- The Boom America – national home prices up +8% over last year at this time, according to Redfin
- The Gloom America – 7% of active mortgages in forbearance, according to Zillow
- Gloom America – collapse in employment and collapse in rent prices
The 2020 recession caused by the COVID-19 pandemic is playing out differently than the decade-old Great Recession caused by the housing market. During “normal” recessions, like the Great Recession, home prices collapsed and rent prices didn’t. During this pandemic recession, housing prices are up +8% nationwide, according to Redfin, and rent prices have fallen due to the collapse of employment.
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In the Boom America, still employed Millennials who are coming of home-buying age, historically low interest rates, and increasing remote work are driving up home prices by +8% nationwide as former renters in hip districts of expensive cities are moving to more affordable burbs and cities to get more living space. And why not? If you’re able to work remotely, you don’t have to commute to work and you can live where you want.
The only downside to this Boom America is the imbalance of home supply and home demand that is driving up home prices. Jeff Tucker, an economist with Zillow, said, “There’s a tremendous shortage of homes on the market. We see about -29% fewer homes that are actively listed compared to this time last year.”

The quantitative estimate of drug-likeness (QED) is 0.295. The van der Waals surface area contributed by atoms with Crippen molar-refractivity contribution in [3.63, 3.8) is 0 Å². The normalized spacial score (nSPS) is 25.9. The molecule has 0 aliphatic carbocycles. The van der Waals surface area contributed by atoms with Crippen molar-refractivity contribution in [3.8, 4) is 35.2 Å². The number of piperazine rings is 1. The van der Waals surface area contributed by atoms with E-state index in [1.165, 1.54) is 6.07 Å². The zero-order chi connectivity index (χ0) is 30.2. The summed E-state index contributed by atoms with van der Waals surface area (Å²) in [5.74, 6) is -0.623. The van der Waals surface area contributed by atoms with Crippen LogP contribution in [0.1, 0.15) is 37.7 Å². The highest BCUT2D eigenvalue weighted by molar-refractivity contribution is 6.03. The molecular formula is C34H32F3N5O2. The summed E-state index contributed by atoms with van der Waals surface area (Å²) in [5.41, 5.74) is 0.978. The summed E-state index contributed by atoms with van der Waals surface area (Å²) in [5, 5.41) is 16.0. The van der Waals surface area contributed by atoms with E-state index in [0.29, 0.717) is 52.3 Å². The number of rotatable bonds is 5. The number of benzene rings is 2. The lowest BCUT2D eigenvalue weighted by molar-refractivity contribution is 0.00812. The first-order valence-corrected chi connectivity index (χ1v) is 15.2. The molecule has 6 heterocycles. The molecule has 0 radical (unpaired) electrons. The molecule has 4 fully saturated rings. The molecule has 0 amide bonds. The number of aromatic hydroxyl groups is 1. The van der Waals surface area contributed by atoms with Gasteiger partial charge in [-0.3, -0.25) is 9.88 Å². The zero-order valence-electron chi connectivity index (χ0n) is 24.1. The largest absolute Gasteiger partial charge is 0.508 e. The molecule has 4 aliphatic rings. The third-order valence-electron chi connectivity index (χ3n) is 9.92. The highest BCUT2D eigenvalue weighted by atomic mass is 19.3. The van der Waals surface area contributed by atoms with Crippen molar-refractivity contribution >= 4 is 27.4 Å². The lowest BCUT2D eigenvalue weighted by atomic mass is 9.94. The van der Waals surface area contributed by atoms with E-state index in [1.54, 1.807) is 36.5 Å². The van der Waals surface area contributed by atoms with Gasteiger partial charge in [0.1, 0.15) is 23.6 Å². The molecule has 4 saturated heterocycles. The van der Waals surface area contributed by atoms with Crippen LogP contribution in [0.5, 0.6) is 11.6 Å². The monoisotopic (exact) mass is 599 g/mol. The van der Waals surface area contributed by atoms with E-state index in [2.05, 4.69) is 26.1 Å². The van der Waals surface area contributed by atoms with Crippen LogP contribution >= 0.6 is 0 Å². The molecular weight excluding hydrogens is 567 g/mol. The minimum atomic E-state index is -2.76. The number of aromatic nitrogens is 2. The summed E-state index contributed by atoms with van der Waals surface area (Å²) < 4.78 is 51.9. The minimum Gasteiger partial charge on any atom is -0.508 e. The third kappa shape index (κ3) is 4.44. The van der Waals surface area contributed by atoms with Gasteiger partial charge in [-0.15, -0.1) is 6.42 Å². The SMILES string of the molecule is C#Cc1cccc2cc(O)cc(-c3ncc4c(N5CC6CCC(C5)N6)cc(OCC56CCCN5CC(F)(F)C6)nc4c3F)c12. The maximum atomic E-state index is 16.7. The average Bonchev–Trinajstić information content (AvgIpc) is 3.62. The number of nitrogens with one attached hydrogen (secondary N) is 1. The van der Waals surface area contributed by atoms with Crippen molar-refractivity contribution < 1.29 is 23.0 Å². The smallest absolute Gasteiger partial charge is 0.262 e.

Along with these -29% fewer homes on the market this year, more than +7% of all active mortgages are now taking advantage of the CARES Act forbearance relief plan.
In the Gloom America, Tucker said, “There’s a huge shortfall in rental demand right now.” The emptying out of apartments and falling rents are happening all over the country, even in New York City and San Francisco where vacancy rates used to be negligible and rent prices were astronomical. Why? Some 30M Americans are currently receiving some form of unemployment insurance benefits.
On top of these 30M Americans receiving unemployment benefits, a record number of 32M American adults, according to Zillow, are living with their parents or grandparents including the 3M influx of young adults who moved back into their family homes during the pandemic.
As Tucker looks at the housing market for two Americas, he sees a “K-shaped” housing market. The top-right part of the K represents the ones buying new homes or the ones who already have them who are seeing their home value increasing. The bottom-right part of the K represents the sky-high unemployment numbers and mounting bankruptcies/closing businesses. These are the Americans who rent, have student loan debt, don’t have retirement savings and who are dependent upon the government for an affordable place to live.
Thanks to Zillow, Redfin, Department of Labor and National Public Radio.